Research Centre: The University of Melbourne
Location: Carlton, Vic, 3053
Lead Researcher: Vanessa Cropley
HREC: This study has been reviewed and approved by the Melbourne Health Human Research Ethics Committee
About the Study
Schizophrenia is a complex brain disorder that currently affects about 1 in 100 Australians. Researchers at the University of Melbourne aim to explore the role of the immune system in brain development.
Scientists hope that by researching these biological factors we can further understand the relationship between the immune system and schizophrenia. In turn, this information might help develop a more accurate explanation of why and how schizophrenia develops. The hope is that this information could help those predisposed to schizophrenia or those currently experiencing psychosis access the support they need sooner. If you have not been diagnosed with schizophrenia, but want to help researchers understand this condition better, why not consider signing up for this research study?
- Participants will be compensated up to $340 for participating in this study. This consists of $120 for assessments, and $220 for the lumbar puncture. Payments will be made separately. Compensation will be provided to eligible participants for portions of the study that are completed.
- Participants will be contributing valuable information that may benefit those with schizophrenia in the future.
- Participants will be helping to advance medical research.
- If you decide to participate in the study and later feel that you no longer wish to be part of it, you can withdraw at any time.
- Any information that you provide will be kept strictly confidential, except as required by law.
- Qualified health professionals will monitor your health as it relates to the study.
Who Can Participate?
- People aged between 18-40 years old
- Must be in generally good health
- Must be fluent in verbal and written English
- Must be willing to undergo a lumbar puncture during the study
- Must be willing to avoid taking alcohol or drugs prior to the session to ensure that these substances do not influence the study results.
- Must not have a history of a psychotic disorder or or a current diagnosis of a psychiatric condition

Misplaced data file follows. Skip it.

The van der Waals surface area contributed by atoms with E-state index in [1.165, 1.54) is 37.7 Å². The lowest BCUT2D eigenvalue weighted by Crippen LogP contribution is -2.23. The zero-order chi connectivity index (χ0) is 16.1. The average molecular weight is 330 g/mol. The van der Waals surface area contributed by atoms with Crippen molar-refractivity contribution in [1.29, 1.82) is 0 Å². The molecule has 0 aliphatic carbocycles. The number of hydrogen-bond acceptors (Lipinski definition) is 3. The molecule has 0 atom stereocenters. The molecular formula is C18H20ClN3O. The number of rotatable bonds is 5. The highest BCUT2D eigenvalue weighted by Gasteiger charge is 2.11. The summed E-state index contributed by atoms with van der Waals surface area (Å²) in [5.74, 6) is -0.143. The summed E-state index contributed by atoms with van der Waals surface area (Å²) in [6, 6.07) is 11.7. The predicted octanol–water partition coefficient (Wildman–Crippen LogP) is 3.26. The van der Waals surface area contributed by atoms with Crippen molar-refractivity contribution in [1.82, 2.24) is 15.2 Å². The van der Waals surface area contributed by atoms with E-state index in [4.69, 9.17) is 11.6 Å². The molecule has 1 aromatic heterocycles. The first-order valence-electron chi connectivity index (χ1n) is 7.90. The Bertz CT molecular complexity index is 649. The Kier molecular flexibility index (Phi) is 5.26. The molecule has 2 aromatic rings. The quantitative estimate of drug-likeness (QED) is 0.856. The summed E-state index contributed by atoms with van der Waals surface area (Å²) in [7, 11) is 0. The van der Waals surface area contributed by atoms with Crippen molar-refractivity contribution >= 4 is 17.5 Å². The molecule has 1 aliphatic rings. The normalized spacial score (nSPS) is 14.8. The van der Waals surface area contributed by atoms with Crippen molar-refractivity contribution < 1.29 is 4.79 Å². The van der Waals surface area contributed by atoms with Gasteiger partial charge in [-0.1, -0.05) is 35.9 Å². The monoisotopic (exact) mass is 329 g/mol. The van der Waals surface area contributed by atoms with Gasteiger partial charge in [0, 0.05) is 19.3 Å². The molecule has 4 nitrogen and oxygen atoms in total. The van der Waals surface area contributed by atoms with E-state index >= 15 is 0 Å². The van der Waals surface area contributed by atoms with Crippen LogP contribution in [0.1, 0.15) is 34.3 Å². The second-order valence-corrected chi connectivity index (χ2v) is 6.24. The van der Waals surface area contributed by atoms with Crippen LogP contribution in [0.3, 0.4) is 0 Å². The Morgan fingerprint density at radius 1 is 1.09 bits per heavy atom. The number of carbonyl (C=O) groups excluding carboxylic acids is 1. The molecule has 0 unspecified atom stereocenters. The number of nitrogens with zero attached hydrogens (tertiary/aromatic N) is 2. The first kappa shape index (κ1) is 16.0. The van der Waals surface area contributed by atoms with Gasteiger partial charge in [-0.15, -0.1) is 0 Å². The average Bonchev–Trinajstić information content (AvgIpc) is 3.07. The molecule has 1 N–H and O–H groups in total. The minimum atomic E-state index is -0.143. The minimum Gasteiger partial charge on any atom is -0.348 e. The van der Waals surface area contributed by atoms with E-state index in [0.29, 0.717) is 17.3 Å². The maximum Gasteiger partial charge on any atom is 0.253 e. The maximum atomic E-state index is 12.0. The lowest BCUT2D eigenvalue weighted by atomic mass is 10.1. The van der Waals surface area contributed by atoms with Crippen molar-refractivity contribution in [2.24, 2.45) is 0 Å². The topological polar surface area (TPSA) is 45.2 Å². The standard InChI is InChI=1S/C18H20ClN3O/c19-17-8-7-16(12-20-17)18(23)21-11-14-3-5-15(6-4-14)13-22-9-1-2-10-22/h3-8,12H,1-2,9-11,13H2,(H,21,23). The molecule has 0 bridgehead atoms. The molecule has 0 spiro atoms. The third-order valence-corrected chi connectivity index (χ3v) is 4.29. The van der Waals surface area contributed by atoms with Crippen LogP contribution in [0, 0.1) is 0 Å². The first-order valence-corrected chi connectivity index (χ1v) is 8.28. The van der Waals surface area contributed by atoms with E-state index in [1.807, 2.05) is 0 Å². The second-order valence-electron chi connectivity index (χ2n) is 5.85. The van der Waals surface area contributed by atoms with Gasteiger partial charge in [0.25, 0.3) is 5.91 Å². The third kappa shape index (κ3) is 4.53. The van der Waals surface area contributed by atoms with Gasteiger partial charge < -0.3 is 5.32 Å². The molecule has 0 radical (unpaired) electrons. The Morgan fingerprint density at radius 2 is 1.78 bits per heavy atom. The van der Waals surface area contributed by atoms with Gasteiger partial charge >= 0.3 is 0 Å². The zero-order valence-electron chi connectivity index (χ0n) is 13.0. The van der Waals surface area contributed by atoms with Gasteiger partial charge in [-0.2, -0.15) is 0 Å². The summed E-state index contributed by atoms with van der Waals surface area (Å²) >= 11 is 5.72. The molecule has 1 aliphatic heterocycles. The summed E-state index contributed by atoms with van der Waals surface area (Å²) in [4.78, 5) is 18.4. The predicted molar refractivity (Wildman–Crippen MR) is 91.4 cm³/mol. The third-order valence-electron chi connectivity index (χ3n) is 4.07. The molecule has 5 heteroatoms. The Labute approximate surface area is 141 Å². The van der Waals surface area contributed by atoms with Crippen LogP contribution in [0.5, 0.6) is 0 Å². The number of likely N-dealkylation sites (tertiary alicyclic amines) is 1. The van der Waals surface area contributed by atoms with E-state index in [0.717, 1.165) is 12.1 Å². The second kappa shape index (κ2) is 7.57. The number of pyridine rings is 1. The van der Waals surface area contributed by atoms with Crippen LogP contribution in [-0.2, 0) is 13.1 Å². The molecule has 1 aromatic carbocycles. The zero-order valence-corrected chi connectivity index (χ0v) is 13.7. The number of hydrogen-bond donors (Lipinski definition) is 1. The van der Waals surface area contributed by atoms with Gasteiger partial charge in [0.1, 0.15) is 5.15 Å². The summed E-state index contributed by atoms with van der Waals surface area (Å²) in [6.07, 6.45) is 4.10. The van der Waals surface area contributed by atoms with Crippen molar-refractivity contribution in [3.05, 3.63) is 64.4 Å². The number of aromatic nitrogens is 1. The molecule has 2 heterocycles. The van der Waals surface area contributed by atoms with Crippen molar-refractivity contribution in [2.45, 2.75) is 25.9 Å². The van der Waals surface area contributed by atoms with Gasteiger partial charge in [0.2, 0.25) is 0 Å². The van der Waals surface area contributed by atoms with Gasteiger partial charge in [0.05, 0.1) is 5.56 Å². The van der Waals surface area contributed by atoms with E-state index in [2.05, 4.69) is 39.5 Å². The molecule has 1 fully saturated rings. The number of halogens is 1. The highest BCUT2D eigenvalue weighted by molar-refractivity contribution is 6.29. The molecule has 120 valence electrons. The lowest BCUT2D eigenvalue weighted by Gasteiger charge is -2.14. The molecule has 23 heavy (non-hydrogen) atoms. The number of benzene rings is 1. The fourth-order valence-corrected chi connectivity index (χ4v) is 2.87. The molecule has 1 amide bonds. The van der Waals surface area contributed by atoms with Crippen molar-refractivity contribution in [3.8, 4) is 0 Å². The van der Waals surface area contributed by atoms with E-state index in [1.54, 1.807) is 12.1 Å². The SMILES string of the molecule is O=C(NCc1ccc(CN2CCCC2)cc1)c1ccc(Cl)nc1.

- Must not have any metal inserted into your body (e.g., braces, piercings that cannot be removed, a pacemaker) or be claustrophobic
- Must not have a current or previous history of neurological disease
- Must not have any inflammatory conditions (e.g., systemic lupus erythematosus, vasculitis, chemotherapy within the past 24 months)
- Must not have a history of seizures within the last 12 months
- Must not have a history of significant head injury within the last 12 months
- Must be able to attend 2-3 visits at the research sites (over approximately 1 month)
More Study Details
The study team will explain the research in its entirety but some details are:
Session 1 (~6 hours):
- Participating in a fasting blood sample collection
- Participating in a neuropsychological assessment and clinical interview
- Participating in an MRI (this is a scan that measures brain structure/function)
Session 2 (~2 hours):
- Participating in a lumbar puncture (this is a routine medical procedure used to collect cerebrospinal fluid from the lower back)
If you would like further information about the study please read the Participation Information form here. We encourage you to save a copy of this so you can refer back to it later.
About the Research Centre
The University of Melbourne
The University of Melbourne is a public research university located in Melbourne, Australia. Founded in 1853, it is Australia’s second-oldest university and the oldest in Victoria. The university comprises ten academic units associated with numerous institutes and research centres. These include the Walter and Eliza Hall Institute of Medical Research, the Florey Institute of Neuroscience and Mental Health, the Melbourne Institute of Applied Economic and Social Research, and the Grattan Institute. The university has fifteen graduate schools, including the Melbourne Business School, the Melbourne Law School, and the Melbourne Medical School.
Due to the COVID-19 pandemic, the researchers would like to assure the participants that ensuring their and the study staff’s safety is of utmost importance.